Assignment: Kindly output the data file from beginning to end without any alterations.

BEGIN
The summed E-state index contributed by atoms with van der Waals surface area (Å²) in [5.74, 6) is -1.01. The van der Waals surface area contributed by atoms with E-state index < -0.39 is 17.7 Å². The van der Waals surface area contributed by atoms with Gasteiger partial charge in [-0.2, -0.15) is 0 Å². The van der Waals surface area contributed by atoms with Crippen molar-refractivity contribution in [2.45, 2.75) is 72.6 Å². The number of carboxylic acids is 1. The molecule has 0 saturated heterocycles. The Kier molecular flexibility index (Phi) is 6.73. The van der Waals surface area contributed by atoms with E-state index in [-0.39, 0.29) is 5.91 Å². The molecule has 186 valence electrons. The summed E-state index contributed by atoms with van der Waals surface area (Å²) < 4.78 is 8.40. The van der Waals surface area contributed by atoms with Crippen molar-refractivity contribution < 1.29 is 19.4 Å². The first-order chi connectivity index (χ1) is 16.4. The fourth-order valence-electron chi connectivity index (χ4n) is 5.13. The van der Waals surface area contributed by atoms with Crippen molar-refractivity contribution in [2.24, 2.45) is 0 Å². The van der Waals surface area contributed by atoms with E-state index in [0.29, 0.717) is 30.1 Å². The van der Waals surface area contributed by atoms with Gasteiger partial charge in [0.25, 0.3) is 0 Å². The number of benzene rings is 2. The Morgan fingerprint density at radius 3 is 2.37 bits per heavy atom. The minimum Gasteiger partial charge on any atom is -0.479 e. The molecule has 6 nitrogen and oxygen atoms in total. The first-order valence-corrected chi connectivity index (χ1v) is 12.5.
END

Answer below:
The summed E-state index contributed by atoms with van der Waals surface area (Å²) in [5.74, 6) is -1.01. The van der Waals surface area contributed by atoms with E-state index < -0.39 is 17.7 Å². The van der Waals surface area contributed by atoms with Gasteiger partial charge in [-0.2, -0.15) is 0 Å². The van der Waals surface area contributed by atoms with Crippen molar-refractivity contribution in [2.45, 2.75) is 72.6 Å². The number of carboxylic acids is 1. The molecule has 0 saturated heterocycles. The Kier molecular flexibility index (Phi) is 6.73. The van der Waals surface area contributed by atoms with E-state index in [-0.39, 0.29) is 5.91 Å². The molecule has 186 valence electrons. The summed E-state index contributed by atoms with van der Waals surface area (Å²) < 4.78 is 8.40. The van der Waals surface area contributed by atoms with Crippen molar-refractivity contribution < 1.29 is 19.4 Å². The first-order chi connectivity index (χ1) is 16.4. The fourth-order valence-electron chi connectivity index (χ4n) is 5.13. The van der Waals surface area contributed by atoms with Crippen molar-refractivity contribution in [2.24, 2.45) is 0 Å². The van der Waals surface area contributed by atoms with E-state index in [0.29, 0.717) is 30.1 Å². The van der Waals surface area contributed by atoms with Gasteiger partial charge in [0.25, 0.3) is 0 Å². The number of benzene rings is 2. The Morgan fingerprint density at radius 3 is 2.37 bits per heavy atom. The minimum Gasteiger partial charge on any atom is -0.479 e. The molecule has 6 nitrogen and oxygen atoms in total. The first-order valence-corrected chi connectivity index (χ1v) is 12.5.